45.2 F
Mobile
34.3 F
Huntsville
40.4 F
Birmingham
28.5 F
Montgomery

Nick Saban and Taylor Swift have something in common: They’re both vilified for political silence

 

We have all watched as people in the sports and entertainment world have taken various positions on hot-button political positions only to be told that they are now terrible at their chosen profession.

In the world of entertainment, Patton Oswalt is told he is a terrible comedian and Alec Baldwin apparently now sucks at acting to a sizable portion of those who are politically active for holding the wrong opinions.

In the sports world, look at Colin Kaepernick… OK, that’s a bad example, he was terrible before he decided he became America’s least effective Social Justice Warrior.

You will notice most politically-active celebrities are liberal in nature; there is no danger in being pro-gay marriage, but let a random reality TV star say they support traditional marriage (or any conservative cause) and they will be targeted for destruction.

But a new thread is now emerging. Not only are we mad when people express opinions we don’t like, we are starting to get mad at celebrities who say nothing. Taylor Swift’s silence on the Trump administration is treated by some as an outright endorsement of its activities and decisions. “Is she a feminist? Is she a racist?” Why are these questions being asked? Because she has said nothing. The sound of her silence is deafening … or something.

And don’t think Alabama escapes this nonsense.

Nick Saban, who probably came in third in the Alabama Senate race, is being targeted as a “clueless, gutless, selfish coward” for daring to not say anything about the Senate. But, again, let’s be honest, the real problem is that he didn’t help obliterate Roy Moore.

The lead-up to Roy Moore and Doug Jones’ election Tuesday should have been Saban’s shining career moment to show true leadership and humanity. By remaining silent on the numerous allegations that Moore was a pedophile, Saban showed he does not care about the plight or protection of young women and girls.”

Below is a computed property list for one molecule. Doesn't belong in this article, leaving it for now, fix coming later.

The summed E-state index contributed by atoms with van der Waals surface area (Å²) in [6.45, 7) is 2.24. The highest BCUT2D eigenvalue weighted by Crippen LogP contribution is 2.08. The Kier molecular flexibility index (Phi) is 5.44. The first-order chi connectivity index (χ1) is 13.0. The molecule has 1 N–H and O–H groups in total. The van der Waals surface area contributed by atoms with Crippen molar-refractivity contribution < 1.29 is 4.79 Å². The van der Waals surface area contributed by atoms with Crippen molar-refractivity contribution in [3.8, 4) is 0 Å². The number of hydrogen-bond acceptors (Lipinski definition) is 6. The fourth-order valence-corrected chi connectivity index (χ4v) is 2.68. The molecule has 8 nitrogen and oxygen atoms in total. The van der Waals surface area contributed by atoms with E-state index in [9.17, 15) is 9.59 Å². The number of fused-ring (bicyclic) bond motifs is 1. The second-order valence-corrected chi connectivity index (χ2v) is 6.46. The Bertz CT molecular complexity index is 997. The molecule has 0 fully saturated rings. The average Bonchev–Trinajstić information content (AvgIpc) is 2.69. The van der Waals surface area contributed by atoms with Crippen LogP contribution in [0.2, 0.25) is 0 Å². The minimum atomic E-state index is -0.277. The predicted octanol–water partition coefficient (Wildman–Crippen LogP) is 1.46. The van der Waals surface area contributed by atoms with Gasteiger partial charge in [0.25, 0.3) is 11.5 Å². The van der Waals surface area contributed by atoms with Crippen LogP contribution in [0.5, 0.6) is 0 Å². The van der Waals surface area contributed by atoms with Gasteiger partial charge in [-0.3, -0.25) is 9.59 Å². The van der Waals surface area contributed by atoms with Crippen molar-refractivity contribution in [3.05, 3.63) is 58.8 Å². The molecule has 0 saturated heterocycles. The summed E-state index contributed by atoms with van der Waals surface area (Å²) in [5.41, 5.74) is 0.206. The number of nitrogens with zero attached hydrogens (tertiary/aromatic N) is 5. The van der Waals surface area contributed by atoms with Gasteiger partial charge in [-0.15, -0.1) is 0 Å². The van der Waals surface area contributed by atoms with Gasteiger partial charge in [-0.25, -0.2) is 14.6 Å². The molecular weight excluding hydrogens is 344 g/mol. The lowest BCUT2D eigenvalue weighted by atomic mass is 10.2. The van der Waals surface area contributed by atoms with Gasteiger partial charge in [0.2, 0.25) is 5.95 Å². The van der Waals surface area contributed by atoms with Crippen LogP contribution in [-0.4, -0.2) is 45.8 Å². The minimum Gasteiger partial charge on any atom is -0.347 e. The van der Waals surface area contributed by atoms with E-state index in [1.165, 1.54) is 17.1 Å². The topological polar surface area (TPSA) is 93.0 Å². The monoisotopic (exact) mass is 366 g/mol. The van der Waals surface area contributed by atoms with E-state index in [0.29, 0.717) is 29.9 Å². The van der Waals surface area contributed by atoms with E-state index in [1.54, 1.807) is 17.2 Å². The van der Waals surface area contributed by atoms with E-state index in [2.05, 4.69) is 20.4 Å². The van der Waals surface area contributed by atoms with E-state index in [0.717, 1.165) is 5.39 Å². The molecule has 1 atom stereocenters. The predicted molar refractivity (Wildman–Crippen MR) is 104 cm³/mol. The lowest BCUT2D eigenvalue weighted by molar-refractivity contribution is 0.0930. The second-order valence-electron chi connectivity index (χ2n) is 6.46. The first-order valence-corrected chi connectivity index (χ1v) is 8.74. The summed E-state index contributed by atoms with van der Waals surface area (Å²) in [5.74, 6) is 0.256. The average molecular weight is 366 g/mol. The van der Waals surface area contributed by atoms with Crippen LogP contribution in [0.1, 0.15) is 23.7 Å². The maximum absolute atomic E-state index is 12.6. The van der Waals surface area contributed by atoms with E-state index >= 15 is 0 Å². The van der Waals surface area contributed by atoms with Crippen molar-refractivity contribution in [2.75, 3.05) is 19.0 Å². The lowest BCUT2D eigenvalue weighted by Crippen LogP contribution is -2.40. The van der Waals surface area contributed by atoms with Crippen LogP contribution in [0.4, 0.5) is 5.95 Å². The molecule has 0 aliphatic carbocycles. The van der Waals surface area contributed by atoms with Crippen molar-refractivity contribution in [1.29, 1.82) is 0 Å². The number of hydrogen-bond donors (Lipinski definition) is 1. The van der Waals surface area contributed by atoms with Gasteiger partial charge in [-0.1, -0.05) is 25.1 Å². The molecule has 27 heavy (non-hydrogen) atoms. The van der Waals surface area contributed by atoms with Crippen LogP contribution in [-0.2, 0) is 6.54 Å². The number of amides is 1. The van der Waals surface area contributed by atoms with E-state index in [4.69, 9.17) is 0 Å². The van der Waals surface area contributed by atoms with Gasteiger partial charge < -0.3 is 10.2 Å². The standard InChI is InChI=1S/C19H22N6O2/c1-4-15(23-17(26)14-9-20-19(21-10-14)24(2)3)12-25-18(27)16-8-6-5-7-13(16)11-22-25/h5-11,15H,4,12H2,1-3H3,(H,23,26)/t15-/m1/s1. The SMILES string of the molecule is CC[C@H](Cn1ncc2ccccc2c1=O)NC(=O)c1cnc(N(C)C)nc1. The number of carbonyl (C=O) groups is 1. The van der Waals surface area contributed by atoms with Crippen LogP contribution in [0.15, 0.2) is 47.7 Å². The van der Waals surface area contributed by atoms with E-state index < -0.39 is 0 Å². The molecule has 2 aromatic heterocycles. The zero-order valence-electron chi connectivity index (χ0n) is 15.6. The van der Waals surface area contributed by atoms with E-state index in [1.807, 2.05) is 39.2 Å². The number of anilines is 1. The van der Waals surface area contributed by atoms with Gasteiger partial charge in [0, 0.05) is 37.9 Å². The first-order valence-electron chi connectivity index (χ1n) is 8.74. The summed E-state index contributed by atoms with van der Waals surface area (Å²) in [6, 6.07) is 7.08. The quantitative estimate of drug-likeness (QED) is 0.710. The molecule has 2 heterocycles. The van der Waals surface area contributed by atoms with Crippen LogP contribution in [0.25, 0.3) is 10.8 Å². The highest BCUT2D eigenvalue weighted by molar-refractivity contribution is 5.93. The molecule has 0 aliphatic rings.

The piece also said he didn’t care about black people, all because he is preparing for a College Football Playoff game against Clemson and not lecturing his fans about politics.

The people who write these articles scolding Saban and others for not using their powerful positions as a weapon, would be demanding he be fired if he dared stated he didn’t believe the women or that he was voting for Roy Moore. They would declare that it was not his place to try to influence his football players or fans of the Crimson Tide. They would write screeds about how Saban was using taxpayer-dollars to promote his political views; they might even call for him to be charged with a crime.

They are phonies.

This stuff only cuts one way. They want their liberal views expressed and highlighted, and all other views silenced, as they are on ESPN. This isn’t about wanting people to be more politically-involved, this is about continuing to bully people into thinking the “right way” and punishing people for thinking “incorrectly”.

Saban isn’t an idiot. He knows this game and he wants no part of it.

I don’t really make political comments. So, if I say I like one person that means everybody who voted for the other person doesn’t like me. So, why would I do that?”

Nick Saban and Taylor Swift have every right to voice their opinion, but they are under no obligation to amplify your viewpoints.

Dale Jackson hosts a daily radio show on NewsTalk 770 AM/92.5 FM WVNN and a weekly television show, “Guerrilla Politics,” on WAAY-TV, both in North Alabama. Follow him @TheDaleJackson.